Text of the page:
Effects of crop rotation on energy use efficiency of irrigated potato with cereals, canola, and alfalfa over a 14-year period in Manitoba, Canada

Citation

Khakbazan, M., Mohr, R.M., Huang, J., Xie, R., Volkmar, K.M., Tomasiewicz, D.J., Moulin, A.P., Derksen, D.A., Irvine, B.R., McLaren, D.L., Nelson, A. (2019). Effects of crop rotation on energy use efficiency of irrigated potato with cereals, canola, and alfalfa over a 14-year period in Manitoba, Canada, 195 http://dx.doi.org/10.1016/j.still.2019.104357

Plain language summary

Crop rotations can be used to optimize energy use efficiency (EUE) by preserving or enhancing optimal fertility and chemical use and reducing greenhouse gas (GHG) emission and Global Warming Potential (GWP). A field experiment consisting of six rotations of potato with canola (P-C), wheat (P-W), canola-wheat (P-C-W), oat-wheat (P-O-W), wheat-canola-wheat (P-W-C-W), and canola underseeded to alfalfa-alfalfa-alfalfa (P-C(A)-A-A) was conducted on a clay loam soil in Manitoba, Canada for 14 years to assess the relative energy use performance of potato and all crops in each rotation. The potato phase in the P-C(A)-A-A rotation had the largest average annual net energy (93.5 GJ ha-1), the largest output/input energy ratio (3.65), the highest potato yields harvested per GJ input (1013 kg GJ-1) and the lowest cost per tonne of carbon retained ($912 Mg-1) in comparison with potato in the other rotations. The net energy, energy ratio, and potato yield harvested per GJ input used for potato in P-C(A)-A-A was, respectively, 11%, 10%, and 9.5% higher than 2-yr P-W or P-C rotations. Similarly, cost per tonne of carbon retained for potato in the 2-yr rotations was 8% higher than for potato in the P-C(A)-A-A rotation. The 2-yr rotations performed well in terms of EUE and economics in early cycles of study, but became less efficient as the study progressed due to buildup of plant diseases and decreased yields. The EUE indicators of entire rotations were different; however, the overall results suggested that longer P-C-W or P-C(A)-A-A are beneficial in that P-C-W provided better economic and EUE outcomes overall while P-C(A)-A-A provided the best potato yield and environmental indicators. These findings suggest that potato growers should include a legume in their crop rotation systems as a means to enhance energy use efficiency while maintaining crop productivity.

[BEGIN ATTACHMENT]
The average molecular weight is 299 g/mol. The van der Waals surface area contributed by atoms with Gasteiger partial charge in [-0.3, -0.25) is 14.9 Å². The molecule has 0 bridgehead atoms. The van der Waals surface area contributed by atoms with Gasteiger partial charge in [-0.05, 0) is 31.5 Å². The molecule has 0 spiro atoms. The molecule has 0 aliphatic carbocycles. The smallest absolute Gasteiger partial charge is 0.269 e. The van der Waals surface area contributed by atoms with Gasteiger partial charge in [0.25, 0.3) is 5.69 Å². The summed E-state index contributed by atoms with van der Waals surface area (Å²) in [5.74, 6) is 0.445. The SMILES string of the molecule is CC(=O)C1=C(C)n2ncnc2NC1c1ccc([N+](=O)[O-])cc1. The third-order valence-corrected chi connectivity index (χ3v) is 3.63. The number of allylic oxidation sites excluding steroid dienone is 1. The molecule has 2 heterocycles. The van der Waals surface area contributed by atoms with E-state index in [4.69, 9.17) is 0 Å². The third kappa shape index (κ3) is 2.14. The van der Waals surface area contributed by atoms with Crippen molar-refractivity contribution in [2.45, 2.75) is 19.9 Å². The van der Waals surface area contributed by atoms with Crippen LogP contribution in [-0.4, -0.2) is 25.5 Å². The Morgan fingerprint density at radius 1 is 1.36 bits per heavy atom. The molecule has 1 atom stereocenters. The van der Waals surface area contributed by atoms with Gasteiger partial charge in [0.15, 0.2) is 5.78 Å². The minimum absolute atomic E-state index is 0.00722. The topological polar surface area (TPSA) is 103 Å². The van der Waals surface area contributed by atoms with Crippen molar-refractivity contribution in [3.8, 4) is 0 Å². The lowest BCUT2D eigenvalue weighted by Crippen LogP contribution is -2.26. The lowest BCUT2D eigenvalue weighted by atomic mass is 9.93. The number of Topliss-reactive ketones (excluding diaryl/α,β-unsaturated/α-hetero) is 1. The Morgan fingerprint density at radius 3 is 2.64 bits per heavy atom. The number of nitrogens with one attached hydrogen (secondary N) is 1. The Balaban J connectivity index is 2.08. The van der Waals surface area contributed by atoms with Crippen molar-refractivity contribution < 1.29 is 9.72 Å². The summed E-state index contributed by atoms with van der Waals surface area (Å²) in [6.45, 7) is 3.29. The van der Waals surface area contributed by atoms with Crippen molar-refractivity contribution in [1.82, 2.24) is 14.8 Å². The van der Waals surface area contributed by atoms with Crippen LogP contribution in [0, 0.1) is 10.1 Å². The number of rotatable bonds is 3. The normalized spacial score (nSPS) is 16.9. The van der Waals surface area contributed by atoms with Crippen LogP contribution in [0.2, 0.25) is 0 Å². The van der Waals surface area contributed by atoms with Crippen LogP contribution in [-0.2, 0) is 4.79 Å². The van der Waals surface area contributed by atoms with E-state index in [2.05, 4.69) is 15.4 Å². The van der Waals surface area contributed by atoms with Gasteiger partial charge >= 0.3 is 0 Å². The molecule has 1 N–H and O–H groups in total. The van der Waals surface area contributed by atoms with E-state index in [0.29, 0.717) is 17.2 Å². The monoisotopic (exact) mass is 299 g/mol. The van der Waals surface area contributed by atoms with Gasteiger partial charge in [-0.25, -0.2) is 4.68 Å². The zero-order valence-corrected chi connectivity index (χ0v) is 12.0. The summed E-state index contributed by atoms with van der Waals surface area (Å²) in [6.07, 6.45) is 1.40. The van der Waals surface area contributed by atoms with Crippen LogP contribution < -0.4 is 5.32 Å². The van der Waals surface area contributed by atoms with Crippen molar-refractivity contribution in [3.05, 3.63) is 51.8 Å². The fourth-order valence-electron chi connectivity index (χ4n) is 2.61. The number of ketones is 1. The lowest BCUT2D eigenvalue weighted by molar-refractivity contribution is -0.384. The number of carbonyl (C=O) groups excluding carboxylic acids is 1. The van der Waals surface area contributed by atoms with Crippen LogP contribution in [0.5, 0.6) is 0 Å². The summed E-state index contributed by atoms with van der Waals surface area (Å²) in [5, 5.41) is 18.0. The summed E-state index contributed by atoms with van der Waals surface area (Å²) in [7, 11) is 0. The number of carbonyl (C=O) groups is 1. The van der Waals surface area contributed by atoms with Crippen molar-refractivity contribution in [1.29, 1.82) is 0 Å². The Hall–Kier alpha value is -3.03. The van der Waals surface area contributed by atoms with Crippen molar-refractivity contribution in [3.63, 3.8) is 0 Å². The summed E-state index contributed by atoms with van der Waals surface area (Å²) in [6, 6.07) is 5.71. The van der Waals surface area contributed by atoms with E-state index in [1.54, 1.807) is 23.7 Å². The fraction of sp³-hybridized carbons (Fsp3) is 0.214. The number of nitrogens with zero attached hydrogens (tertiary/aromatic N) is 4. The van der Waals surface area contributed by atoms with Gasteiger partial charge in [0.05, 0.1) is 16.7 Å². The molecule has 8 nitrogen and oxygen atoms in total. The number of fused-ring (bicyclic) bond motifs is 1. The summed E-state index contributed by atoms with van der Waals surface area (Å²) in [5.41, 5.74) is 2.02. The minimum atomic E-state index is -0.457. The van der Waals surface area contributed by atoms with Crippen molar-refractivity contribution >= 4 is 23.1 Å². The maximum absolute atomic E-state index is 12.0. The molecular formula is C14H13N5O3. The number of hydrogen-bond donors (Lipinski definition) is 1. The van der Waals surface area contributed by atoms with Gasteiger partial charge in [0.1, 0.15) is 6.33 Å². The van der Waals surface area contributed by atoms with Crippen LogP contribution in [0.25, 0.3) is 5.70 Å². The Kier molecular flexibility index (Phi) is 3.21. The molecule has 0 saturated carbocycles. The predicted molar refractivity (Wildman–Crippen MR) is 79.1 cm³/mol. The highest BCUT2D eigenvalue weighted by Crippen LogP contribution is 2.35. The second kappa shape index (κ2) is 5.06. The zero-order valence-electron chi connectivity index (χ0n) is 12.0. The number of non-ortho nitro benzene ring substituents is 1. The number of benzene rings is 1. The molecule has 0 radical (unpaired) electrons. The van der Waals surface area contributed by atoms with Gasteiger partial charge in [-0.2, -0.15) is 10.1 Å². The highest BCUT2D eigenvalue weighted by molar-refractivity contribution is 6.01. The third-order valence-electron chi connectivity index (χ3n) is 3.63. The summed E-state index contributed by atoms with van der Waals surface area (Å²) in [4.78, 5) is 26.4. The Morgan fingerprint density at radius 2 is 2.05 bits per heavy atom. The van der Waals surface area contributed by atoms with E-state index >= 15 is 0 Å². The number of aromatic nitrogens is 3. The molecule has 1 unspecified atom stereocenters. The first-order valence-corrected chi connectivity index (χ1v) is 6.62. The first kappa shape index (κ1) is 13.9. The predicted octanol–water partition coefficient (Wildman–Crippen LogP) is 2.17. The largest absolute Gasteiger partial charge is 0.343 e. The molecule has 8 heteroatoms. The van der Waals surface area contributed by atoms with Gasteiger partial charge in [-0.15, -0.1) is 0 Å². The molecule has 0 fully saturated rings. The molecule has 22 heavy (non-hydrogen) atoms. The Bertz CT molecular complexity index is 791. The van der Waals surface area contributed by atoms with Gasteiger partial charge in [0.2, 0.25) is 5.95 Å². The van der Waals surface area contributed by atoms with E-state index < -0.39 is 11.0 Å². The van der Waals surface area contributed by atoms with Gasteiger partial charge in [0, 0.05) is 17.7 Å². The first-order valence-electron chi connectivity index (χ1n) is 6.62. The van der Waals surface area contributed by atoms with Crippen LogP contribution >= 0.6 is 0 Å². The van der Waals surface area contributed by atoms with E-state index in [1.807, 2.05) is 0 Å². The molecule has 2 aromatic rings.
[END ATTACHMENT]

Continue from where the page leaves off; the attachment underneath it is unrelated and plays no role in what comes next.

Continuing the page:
Abstract

© 2019 Crop rotations can be used to optimize energy use efficiency (EUE) by preserving or enhancing optimal fertility and chemical use and reducing greenhouse gas (GHG) emissions. A field experiment consisting of six rotations of potato (Solanum tuberosum L.) with canola (Brassica napus L.) (P-C), wheat (Triticum aestivum L.) (P-W), canola-wheat (P-C-W), oat (Avena sativa L.)-wheat (P-O-W), wheat-canola-wheat (P-W -C-W), and canola underseeded to alfalfa (Medicago sativa L.)-alfalfa-alfalfa (P-C(A)-A-A) was conducted on a clay loam soil in Manitoba, Canada for 14 years to assess the relative energy use performance of potato and all crops in each rotation. The potato phase in the P-C(A)-A-A rotation had the largest average annual net energy (93.5 GJ ha−1), the largest output/input energy ratio (3.65), the highest potato yields harvested per GJ input (1013 kg GJ−1) and the lowest cost per tonne of carbon retained ($912 t−1) in comparison with potato in the other rotations. The net energy, energy ratio, and potato yield harvested per GJ input used for potato in P-C(A)-A-A was, respectively, 11%, 10%, and 9.5% higher than 2-yr P-W or P-C rotations. Similarly, cost per tonne of carbon retained for potato in the 2-yr rotations was 8% higher than for potato in the P-C(A)-A-A rotation. The 2-yr rotations performed well in terms of EUE and economics in early cycles of the study but became less efficient as the study progressed due to buildup of plant diseases and decreased yields. The EUE indicators of entire rotations were different; however, the overall results suggested that the longer P-C-W or P-C(A)-A-A rotations are beneficial in that P-C-W provided better economic and EUE outcomes overall while P-C(A)-A-A provided the best potato yield and environmental indicators. These findings suggest that potato growers should include a legume in their crop rotation systems to enhance energy use efficiency while maintaining crop productivity.